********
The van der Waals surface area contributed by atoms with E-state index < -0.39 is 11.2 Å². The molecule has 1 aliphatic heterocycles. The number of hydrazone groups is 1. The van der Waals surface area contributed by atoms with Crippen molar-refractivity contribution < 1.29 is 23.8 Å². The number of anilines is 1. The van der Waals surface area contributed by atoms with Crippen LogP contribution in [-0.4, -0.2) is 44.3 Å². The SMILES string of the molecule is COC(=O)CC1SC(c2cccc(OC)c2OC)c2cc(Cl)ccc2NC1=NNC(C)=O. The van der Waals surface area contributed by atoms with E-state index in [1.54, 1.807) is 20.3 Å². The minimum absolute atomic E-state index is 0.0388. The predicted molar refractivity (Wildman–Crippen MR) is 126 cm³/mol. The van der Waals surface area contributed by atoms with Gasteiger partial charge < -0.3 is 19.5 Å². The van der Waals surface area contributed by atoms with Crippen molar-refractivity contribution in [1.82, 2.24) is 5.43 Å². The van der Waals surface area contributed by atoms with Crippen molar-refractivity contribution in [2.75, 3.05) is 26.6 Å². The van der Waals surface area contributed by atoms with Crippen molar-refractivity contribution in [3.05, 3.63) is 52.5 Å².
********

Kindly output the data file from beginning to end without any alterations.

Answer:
The van der Waals surface area contributed by atoms with E-state index < -0.39 is 11.2 Å². The molecule has 1 aliphatic heterocycles. The number of hydrazone groups is 1. The van der Waals surface area contributed by atoms with Crippen molar-refractivity contribution < 1.29 is 23.8 Å². The number of anilines is 1. The van der Waals surface area contributed by atoms with Crippen LogP contribution in [-0.4, -0.2) is 44.3 Å². The SMILES string of the molecule is COC(=O)CC1SC(c2cccc(OC)c2OC)c2cc(Cl)ccc2NC1=NNC(C)=O. The van der Waals surface area contributed by atoms with E-state index in [1.54, 1.807) is 20.3 Å². The minimum absolute atomic E-state index is 0.0388. The predicted molar refractivity (Wildman–Crippen MR) is 126 cm³/mol. The van der Waals surface area contributed by atoms with Gasteiger partial charge < -0.3 is 19.5 Å². The van der Waals surface area contributed by atoms with Crippen molar-refractivity contribution in [1.82, 2.24) is 5.43 Å². The van der Waals surface area contributed by atoms with Crippen molar-refractivity contribution in [2.75, 3.05) is 26.6 Å². The van der Waals surface area contributed by atoms with Crippen molar-refractivity contribution in [3.05, 3.63) is 52.5 Å².